A Novel Function for the Highly Conserved Signal Peptidase in the Regulation of Biotrophy in a Plant Pathogenic Fungus

Grants and Contracts Details


Plant pathogens, most of them fungi, destroy at least 10% of the global food supply annually and represent an increasing threat to world food security. Fungal pathogens secrete diverse arrays of "effector" proteins into living host tissues, where they induce accessibility of the plant cells by suppressing resistance and promoting susceptibility. There is clear evidence for specific temporal and spatial expression of these effectors, suggesting a variety of important roles in multiple aspects of pathogenesis. Although we have made significant progress on identifying the modes of action of individual effectors, and have catalogued the effector repertoires of many pathogenic fungi, we still know very little about the underlying mechanisms that regulate the production and secretion of effectors in planta. And yet, given that individual effectors are often functionally redundant and poorly conserved across taxa, understanding the secretion mechanism of effectors offers our best hope for broad-spectrum control of these devastating fungal pathogens. We propose to characterize a novel phenomenon that may reveal a previously unknown mechanism regulating effector secretion in the maize anthracnose fungus, Colletotrichum graminicola. Anthracnose causes losses of approximately 5% of the potential maize yield in the U.S. annually (28). This would have been worth about 2.5 billion dollars in 2015. Using a random mutagenesis approach, we discovered that a highly conserved subunit of the endoplasmic reticulum (ER)-localized signal peptidase complex (SPC) controls the biotrophic establishment of C. graminicola in living maize tissues, in a process that is separate from its normal "housekeeping" function. We named this SPC component CPR1. Our hypothesis is that CPR1 undergoes post-transcriptional and/or post-translational modifications in response to plant signals and fungal stress, and acts as a developmental switch controlling the secretion of effector proteins that are necessary for the induction of host cell accessibility and biotrophic colonization. Our first objective will be to evaluate in detail the role of CPR1 in the secretion of fungal effectors by tracking a selected group of fluorescently-tagged proteins in the CPR1-mutant (MT) and wild type (WT) strains in planta and in vitro in the presence and absence of stress. Our second objective will be to characterize and compare post-transcriptional and post-translational modifications of CPR1 in the MT versus WT strains during biotrophic establishment and in response to stress. If our hypothesis is supported, this work will result in: (1) an association between the CPR1 mutation and loss of effector secretion; (2) an understanding of the role of post-transcriptional/post-translational modifications in the regulation of CPR1; and (3) a mechanistic insight into the specific secretion of effectors via a previously unknown CPR1- regulated pathway. The proposed research will address how a housekeeping function (processing of pre-proteins during protein transport) may have evolved to acquire specific new roles in conditioning virulence in plant-pathogenic fungi. CPR1 is highly conserved among fungi, thus it may provide a conserved target for the development of broad-spectrum control of fungal pathogens.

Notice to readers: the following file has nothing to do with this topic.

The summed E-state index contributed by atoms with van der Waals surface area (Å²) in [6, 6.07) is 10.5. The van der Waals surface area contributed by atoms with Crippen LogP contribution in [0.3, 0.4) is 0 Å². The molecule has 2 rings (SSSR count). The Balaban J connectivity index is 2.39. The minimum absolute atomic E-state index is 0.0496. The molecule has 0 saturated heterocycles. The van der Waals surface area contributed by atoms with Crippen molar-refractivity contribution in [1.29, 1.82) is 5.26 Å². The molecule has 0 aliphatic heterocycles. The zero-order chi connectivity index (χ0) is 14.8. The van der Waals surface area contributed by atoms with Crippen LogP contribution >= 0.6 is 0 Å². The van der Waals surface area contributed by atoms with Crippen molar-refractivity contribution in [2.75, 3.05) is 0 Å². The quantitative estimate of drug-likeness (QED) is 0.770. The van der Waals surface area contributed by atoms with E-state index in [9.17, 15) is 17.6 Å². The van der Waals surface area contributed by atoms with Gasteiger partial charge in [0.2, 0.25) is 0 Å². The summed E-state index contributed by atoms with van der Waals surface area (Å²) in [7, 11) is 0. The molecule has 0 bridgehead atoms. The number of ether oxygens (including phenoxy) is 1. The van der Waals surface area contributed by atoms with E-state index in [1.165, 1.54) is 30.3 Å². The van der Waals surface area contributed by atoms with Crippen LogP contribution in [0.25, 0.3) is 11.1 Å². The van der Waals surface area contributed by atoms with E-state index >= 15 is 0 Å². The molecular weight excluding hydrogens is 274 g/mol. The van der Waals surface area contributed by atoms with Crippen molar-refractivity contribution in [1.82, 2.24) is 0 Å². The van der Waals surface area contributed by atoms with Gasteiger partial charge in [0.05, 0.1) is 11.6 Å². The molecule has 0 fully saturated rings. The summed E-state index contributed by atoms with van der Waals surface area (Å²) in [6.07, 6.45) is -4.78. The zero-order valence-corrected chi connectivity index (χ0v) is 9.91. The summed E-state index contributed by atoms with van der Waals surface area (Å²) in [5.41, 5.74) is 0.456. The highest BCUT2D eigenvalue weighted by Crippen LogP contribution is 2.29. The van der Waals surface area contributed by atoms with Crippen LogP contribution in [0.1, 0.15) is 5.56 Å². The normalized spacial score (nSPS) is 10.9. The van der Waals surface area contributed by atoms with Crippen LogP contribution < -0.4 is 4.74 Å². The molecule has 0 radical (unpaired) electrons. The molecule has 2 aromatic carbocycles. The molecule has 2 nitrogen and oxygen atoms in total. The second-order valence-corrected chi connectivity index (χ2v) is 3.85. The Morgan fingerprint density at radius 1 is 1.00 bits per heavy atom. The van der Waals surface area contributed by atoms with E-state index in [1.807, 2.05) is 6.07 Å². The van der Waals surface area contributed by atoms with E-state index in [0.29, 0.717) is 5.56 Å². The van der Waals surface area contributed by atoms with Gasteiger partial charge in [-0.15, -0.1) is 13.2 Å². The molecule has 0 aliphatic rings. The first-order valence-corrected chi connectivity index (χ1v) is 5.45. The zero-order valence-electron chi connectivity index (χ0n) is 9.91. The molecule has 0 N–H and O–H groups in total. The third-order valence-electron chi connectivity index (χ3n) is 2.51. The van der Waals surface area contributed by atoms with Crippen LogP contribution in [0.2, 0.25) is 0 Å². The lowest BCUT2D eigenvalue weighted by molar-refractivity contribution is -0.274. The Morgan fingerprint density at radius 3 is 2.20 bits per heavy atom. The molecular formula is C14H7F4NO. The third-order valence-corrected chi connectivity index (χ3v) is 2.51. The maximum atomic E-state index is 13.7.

Effective start/end date9/1/188/31/24


  • National Institute of Food and Agriculture: $1,250,000.00


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